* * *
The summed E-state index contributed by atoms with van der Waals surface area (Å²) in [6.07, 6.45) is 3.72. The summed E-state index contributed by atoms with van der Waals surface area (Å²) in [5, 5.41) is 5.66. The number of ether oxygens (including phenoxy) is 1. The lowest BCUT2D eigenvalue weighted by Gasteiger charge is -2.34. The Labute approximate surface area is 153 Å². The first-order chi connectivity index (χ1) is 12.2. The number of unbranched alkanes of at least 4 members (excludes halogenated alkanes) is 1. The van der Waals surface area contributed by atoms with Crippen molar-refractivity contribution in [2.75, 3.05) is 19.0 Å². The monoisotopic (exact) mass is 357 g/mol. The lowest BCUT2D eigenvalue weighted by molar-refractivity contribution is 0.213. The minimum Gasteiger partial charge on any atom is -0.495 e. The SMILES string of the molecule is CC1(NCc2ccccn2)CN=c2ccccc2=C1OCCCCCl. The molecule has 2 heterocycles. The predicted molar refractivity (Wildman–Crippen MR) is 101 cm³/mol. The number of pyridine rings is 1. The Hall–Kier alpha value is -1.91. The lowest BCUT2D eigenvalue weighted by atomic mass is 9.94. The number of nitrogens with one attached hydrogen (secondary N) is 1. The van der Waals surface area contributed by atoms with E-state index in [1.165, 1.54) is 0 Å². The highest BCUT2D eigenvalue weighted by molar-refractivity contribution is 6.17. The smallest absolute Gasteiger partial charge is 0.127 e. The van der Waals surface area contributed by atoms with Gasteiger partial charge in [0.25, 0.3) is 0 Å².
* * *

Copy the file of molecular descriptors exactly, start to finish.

The summed E-state index contributed by atoms with van der Waals surface area (Å²) in [6.07, 6.45) is 3.72. The summed E-state index contributed by atoms with van der Waals surface area (Å²) in [5, 5.41) is 5.66. The number of ether oxygens (including phenoxy) is 1. The lowest BCUT2D eigenvalue weighted by Gasteiger charge is -2.34. The Labute approximate surface area is 153 Å². The first-order chi connectivity index (χ1) is 12.2. The number of unbranched alkanes of at least 4 members (excludes halogenated alkanes) is 1. The van der Waals surface area contributed by atoms with Crippen molar-refractivity contribution in [2.75, 3.05) is 19.0 Å². The monoisotopic (exact) mass is 357 g/mol. The lowest BCUT2D eigenvalue weighted by molar-refractivity contribution is 0.213. The minimum Gasteiger partial charge on any atom is -0.495 e. The SMILES string of the molecule is CC1(NCc2ccccn2)CN=c2ccccc2=C1OCCCCCl. The molecule has 2 heterocycles. The predicted molar refractivity (Wildman–Crippen MR) is 101 cm³/mol. The number of pyridine rings is 1. The Hall–Kier alpha value is -1.91. The lowest BCUT2D eigenvalue weighted by atomic mass is 9.94. The number of nitrogens with one attached hydrogen (secondary N) is 1. The van der Waals surface area contributed by atoms with E-state index in [1.165, 1.54) is 0 Å². The highest BCUT2D eigenvalue weighted by molar-refractivity contribution is 6.17. The smallest absolute Gasteiger partial charge is 0.127 e. The van der Waals surface area contributed by atoms with Gasteiger partial charge in [0.25, 0.3) is 0 Å².